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Tusk is a movie that’s difficult to forget once viewed. It creates an unexplainable strange feeling that leaves a lasting impression. A podcast host named Wallace (played by Justin Long) visits Canada to interview the latest internet sensation the Kill Bill Kid. Upon his arrival he finds himself at the funeral of his interview opportunity, but little does he know something far more sinister and extraordinary awaits him. Answering an ambiguous letter he spots at a convenience store, Wallace embarks on a journey that leads him to an isolated mansion inhabited by the elderly Howard Howe (Michael Parks). After being drugged, the maniacal Howe plans to perform some amateur surgery on Wallace in order to transform him into a Walrus! Tusk is probably one of the more bizarre films seen this year particularly from a big name director mostly known for his successful comedies. Tusk combines dark humour with twisted set pieces and a surprising emotional impact creating a disturbing cinematic experience where you won’t know whether to laugh or be horrified.

Read my full review here.

5. The Canal

Directed By Ivan Kavanagh 

Country: Ireland

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Forget mainstream haunting films such as Insidious or The Conjuring; look no further than this Irish independent chiller. The Canal delivers a classic old school ghost story that creeps under the skin. Thought-provoking and incredibly terrifying The Canal depicts the harrowing ordeal of a single father following the mysterious murder of his adulterous wife. Traumatized film archivist David played powerfully by Rupert Evans, keeps the audience with him for the entire time as he comes to terms with all consuming grief while suspecting that he’s being haunted by the former sinister inhabitants in his house. There’s a fantastic supporting role from Steve Oram as the suspicious police detective and Callum Heath who plays David’s young son Billy is the most adorable child actor in any horror film. The relationship between father and son and naturalistic chemistry guarantees we become invested as the film plays out. The Canal keeps up intrigue making the plot twists even more gut-wrenching as they unfold. Ivan Kavanagh achieves a great deal on a low budget that it’s hard to believe the film wasn’t made with a lot more money than it was. The Canal is an unforgettable atmospheric piece.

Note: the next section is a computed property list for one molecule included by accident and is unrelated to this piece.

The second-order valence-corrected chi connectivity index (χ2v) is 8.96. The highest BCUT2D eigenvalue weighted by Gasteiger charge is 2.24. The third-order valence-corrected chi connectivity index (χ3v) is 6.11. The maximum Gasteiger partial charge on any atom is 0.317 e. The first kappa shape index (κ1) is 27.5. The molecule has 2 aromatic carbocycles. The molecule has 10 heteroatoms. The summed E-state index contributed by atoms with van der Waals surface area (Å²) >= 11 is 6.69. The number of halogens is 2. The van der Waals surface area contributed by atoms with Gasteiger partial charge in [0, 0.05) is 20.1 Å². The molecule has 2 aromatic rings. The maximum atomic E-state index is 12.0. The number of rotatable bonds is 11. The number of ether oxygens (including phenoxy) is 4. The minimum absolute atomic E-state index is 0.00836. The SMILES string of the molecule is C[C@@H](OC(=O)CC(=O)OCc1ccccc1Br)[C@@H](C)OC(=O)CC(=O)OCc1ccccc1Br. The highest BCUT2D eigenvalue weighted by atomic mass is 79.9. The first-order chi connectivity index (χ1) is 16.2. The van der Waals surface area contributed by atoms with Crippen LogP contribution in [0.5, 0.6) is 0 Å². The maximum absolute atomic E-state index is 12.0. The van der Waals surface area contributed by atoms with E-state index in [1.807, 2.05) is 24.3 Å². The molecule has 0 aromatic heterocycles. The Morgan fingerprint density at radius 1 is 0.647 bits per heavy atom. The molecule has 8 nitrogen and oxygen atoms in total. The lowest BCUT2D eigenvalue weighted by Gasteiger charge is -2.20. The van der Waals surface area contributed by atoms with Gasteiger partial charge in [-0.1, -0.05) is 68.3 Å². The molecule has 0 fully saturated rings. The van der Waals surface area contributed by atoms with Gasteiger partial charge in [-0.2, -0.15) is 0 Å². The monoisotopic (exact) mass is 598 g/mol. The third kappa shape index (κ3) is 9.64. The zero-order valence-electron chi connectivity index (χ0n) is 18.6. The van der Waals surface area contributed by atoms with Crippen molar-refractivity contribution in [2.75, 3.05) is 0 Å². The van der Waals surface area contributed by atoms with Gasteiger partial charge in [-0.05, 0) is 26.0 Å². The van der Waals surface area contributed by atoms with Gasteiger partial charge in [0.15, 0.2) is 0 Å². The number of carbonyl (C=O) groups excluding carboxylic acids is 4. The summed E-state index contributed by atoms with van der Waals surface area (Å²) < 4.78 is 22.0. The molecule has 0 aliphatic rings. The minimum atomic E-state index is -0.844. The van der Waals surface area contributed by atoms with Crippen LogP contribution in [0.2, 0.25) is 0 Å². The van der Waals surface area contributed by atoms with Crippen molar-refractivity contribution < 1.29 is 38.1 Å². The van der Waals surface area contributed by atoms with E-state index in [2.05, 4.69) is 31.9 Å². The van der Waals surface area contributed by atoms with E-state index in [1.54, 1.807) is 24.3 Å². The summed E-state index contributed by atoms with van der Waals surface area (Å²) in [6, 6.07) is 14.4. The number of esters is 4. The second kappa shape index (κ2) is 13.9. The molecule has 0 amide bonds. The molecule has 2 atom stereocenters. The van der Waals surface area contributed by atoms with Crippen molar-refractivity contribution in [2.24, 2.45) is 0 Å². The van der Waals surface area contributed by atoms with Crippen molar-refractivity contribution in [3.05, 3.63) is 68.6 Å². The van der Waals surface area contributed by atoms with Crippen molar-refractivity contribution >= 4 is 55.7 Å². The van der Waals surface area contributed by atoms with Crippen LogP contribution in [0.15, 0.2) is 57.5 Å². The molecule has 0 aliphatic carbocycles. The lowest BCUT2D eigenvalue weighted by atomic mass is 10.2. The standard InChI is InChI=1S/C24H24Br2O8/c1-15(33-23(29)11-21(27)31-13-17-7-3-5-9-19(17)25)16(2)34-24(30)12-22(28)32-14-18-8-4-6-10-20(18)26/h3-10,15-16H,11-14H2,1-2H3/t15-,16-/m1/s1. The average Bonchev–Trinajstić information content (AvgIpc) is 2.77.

Read my full review here.

4. Chocolate Strawberry Vanilla (2013)

Directed By Stuart Simpson

Country: Australia